America's Foreign Investment Boom

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Global foreign direct investment — so-called FDI — grew to an estimated $1.5 trillion in 2007, according to the United Nations Conference on Trade and Development.1 The European Union has been the target of most cross-borders mergers and acquisitions for several years now, as reported by States News Service, garnering 40 percent of the total flow of FDI funds in 2007. However, the United States has been the largest national recipient of funds.

This trend toward increasing cross-border investment is global, with nations in every part of the world participating as investors, as sellers, or both. It has become a fact of life in a global economy. And yet, many Americans are still fearful of other nations owning assets in our country.

A recent report from Reuters2, for example, quoted Ohio Democratic Representative Marcy Kaptur as she sounded the alarm about foreign investment in major Wall Street banks. In the wake of the subprime mortgage debacle, Citigroup and Merrill Lynch announced raising $20 billion in capital from investors in Asia and the Middle East. Citigroup had already sold a large position in its company to the Abu Dhabi Investment Authority, while Morgan Stanley sold a $5 billion stake in its company to the China Investment Corporation.

"They are selling out America," said Congresswoman Kaptur, as she raised national security fears. There was also a public outcry in 1989 when investors from Japan bought Rockefeller Center in New York. And there was also a lot of resistance to the purchase of U.S. ports by Dubai, and in fact, that deal was rescinded because of opposition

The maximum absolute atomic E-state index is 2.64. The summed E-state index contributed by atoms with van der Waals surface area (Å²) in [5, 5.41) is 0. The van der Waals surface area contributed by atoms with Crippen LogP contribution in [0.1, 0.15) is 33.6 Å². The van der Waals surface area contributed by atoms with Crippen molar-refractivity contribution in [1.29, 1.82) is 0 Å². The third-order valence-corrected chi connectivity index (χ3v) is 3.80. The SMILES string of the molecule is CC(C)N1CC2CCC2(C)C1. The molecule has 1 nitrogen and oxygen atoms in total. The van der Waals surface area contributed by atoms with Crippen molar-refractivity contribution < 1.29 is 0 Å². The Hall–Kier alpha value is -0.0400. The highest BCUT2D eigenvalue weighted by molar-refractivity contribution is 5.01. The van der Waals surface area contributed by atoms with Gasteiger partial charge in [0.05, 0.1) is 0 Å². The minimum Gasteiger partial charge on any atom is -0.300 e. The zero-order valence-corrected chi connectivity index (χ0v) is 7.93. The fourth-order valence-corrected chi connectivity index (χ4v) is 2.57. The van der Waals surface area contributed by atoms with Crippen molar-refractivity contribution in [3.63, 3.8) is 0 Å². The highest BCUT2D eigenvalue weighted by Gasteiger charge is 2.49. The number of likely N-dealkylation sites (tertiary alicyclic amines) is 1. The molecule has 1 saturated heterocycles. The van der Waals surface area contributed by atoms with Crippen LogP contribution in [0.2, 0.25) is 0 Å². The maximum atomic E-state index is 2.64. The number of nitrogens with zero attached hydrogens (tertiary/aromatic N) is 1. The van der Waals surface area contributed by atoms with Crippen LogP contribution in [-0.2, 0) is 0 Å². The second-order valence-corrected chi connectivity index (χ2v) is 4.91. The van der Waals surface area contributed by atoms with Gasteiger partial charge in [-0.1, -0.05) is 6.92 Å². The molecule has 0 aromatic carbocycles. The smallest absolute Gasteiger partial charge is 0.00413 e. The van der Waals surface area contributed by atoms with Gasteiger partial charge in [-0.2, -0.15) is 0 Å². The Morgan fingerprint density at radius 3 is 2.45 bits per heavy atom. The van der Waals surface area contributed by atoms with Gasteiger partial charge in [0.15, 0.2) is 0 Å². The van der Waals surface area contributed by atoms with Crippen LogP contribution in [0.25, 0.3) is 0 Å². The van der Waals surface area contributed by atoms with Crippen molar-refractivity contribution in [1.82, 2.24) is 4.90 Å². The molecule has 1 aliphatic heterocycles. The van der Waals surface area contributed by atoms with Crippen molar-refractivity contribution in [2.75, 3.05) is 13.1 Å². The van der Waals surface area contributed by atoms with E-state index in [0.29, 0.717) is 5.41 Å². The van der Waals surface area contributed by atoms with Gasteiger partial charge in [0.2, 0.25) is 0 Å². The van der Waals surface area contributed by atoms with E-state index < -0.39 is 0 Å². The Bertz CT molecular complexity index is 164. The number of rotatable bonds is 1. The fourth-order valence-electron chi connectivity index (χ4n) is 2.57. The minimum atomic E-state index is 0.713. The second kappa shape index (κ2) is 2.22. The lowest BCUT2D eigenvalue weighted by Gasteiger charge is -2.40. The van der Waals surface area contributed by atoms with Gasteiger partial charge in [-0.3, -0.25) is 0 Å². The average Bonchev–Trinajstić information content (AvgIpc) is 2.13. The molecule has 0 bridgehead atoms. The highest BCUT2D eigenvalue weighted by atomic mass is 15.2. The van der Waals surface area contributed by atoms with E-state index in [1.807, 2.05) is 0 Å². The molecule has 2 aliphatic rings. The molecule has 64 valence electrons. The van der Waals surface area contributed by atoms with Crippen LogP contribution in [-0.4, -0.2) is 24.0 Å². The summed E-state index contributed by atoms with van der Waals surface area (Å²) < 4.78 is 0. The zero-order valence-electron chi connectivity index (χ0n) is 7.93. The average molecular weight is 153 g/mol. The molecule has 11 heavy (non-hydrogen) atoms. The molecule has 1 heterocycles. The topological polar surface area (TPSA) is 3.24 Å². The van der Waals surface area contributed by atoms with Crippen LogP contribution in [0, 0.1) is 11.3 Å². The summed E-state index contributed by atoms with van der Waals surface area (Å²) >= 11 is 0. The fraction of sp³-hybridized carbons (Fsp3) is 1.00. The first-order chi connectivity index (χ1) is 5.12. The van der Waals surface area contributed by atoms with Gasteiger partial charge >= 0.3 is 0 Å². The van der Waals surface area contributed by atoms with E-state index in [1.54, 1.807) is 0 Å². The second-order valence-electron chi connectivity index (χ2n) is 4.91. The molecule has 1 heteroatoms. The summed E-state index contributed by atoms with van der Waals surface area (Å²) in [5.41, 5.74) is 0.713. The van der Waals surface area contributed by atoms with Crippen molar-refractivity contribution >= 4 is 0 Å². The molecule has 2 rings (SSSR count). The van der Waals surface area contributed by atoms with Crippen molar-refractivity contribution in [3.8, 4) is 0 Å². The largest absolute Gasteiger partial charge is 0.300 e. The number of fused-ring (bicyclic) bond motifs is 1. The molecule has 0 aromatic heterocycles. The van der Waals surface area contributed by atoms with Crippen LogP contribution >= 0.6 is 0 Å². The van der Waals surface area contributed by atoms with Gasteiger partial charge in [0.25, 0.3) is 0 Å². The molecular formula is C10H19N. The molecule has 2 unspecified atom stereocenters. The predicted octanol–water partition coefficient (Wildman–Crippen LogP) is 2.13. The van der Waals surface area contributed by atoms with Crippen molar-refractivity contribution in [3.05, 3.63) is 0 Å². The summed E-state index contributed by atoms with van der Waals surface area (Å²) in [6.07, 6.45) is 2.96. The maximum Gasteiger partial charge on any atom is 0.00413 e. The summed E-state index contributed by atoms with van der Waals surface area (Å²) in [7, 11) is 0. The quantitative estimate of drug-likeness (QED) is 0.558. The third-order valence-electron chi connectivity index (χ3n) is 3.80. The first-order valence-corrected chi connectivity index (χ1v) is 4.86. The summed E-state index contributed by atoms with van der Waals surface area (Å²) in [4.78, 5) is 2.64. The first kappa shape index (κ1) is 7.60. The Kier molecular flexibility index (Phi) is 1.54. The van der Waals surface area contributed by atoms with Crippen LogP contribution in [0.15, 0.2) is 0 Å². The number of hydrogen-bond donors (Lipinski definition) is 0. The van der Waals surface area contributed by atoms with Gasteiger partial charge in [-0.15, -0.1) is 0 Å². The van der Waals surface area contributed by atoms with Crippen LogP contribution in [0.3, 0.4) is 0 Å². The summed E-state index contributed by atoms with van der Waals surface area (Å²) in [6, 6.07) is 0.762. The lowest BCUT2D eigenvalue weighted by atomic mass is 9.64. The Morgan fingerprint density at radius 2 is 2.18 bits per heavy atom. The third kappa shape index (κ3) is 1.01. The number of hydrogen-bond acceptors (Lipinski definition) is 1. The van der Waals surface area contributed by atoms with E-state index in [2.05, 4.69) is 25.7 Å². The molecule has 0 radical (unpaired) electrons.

So, do these fears make sense? For the most part; probably not.

To begin with, the amount of foreign investment is small when put into perspective. Each year, the U.S. economy generates $14 trillion. The amount of money handled by insurance companies, pension funds, and mutual funds totals a combined $56 trillion. By comparison, the total assets of sovereign wealth funds invested by other countries around the world are a mere $2.5 trillion.3

It has always been U.S. policy to endorse the free flow of capital around the world, and foreign investment in the U.S. should be welcome. The CEO of the Blackstone Group, a large private equity firm, says that there's no difference between taking foreign investment money and taking money from domestic state pension funds, both of which are now seeking to get higher returns on their holdings...

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